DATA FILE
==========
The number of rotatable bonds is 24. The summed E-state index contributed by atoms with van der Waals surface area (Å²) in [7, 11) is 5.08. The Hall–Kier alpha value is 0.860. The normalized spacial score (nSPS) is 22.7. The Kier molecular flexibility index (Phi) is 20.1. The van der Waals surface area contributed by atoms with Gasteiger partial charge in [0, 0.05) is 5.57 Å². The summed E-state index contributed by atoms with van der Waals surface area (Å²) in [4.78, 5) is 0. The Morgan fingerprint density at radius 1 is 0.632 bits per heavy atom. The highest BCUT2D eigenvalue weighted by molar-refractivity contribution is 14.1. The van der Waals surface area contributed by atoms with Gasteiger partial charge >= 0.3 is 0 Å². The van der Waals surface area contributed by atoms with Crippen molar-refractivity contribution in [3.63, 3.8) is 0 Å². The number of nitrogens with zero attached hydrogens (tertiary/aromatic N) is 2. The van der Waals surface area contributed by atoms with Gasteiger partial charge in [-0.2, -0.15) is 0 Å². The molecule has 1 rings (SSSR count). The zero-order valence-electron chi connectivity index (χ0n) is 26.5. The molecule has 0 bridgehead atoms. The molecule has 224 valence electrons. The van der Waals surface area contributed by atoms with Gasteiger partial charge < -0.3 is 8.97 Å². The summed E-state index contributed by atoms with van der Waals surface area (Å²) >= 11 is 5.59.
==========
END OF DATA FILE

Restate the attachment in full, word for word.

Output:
The number of rotatable bonds is 24. The summed E-state index contributed by atoms with van der Waals surface area (Å²) in [7, 11) is 5.08. The Hall–Kier alpha value is 0.860. The normalized spacial score (nSPS) is 22.7. The Kier molecular flexibility index (Phi) is 20.1. The van der Waals surface area contributed by atoms with Gasteiger partial charge in [0, 0.05) is 5.57 Å². The summed E-state index contributed by atoms with van der Waals surface area (Å²) in [4.78, 5) is 0. The Morgan fingerprint density at radius 1 is 0.632 bits per heavy atom. The highest BCUT2D eigenvalue weighted by molar-refractivity contribution is 14.1. The van der Waals surface area contributed by atoms with Gasteiger partial charge >= 0.3 is 0 Å². The van der Waals surface area contributed by atoms with Crippen molar-refractivity contribution in [3.63, 3.8) is 0 Å². The number of nitrogens with zero attached hydrogens (tertiary/aromatic N) is 2. The van der Waals surface area contributed by atoms with Gasteiger partial charge in [-0.2, -0.15) is 0 Å². The molecule has 1 rings (SSSR count). The zero-order valence-electron chi connectivity index (χ0n) is 26.5. The molecule has 0 bridgehead atoms. The molecule has 224 valence electrons. The van der Waals surface area contributed by atoms with Gasteiger partial charge < -0.3 is 8.97 Å². The summed E-state index contributed by atoms with van der Waals surface area (Å²) >= 11 is 5.59.